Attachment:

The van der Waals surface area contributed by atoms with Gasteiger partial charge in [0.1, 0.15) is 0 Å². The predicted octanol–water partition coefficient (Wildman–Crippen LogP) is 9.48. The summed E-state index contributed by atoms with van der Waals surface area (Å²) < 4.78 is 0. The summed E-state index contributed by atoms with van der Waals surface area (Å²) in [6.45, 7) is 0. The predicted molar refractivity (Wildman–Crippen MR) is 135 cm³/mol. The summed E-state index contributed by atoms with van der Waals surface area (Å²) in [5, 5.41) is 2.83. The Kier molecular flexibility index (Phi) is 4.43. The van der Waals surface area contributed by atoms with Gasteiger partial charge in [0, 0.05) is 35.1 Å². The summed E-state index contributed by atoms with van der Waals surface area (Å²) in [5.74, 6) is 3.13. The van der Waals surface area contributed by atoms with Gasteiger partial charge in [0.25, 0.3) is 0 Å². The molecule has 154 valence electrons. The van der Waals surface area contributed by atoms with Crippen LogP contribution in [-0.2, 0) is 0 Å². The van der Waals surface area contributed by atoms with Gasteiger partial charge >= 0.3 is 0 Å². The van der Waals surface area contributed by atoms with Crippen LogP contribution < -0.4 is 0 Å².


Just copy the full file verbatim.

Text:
The van der Waals surface area contributed by atoms with Gasteiger partial charge in [0.1, 0.15) is 0 Å². The predicted octanol–water partition coefficient (Wildman–Crippen LogP) is 9.48. The summed E-state index contributed by atoms with van der Waals surface area (Å²) < 4.78 is 0. The summed E-state index contributed by atoms with van der Waals surface area (Å²) in [6.45, 7) is 0. The predicted molar refractivity (Wildman–Crippen MR) is 135 cm³/mol. The summed E-state index contributed by atoms with van der Waals surface area (Å²) in [5, 5.41) is 2.83. The Kier molecular flexibility index (Phi) is 4.43. The van der Waals surface area contributed by atoms with Gasteiger partial charge in [0, 0.05) is 35.1 Å². The summed E-state index contributed by atoms with van der Waals surface area (Å²) in [5.74, 6) is 3.13. The van der Waals surface area contributed by atoms with Gasteiger partial charge in [0.25, 0.3) is 0 Å². The molecule has 154 valence electrons. The van der Waals surface area contributed by atoms with Crippen LogP contribution in [-0.2, 0) is 0 Å². The van der Waals surface area contributed by atoms with Gasteiger partial charge >= 0.3 is 0 Å². The van der Waals surface area contributed by atoms with Crippen LogP contribution < -0.4 is 0 Å².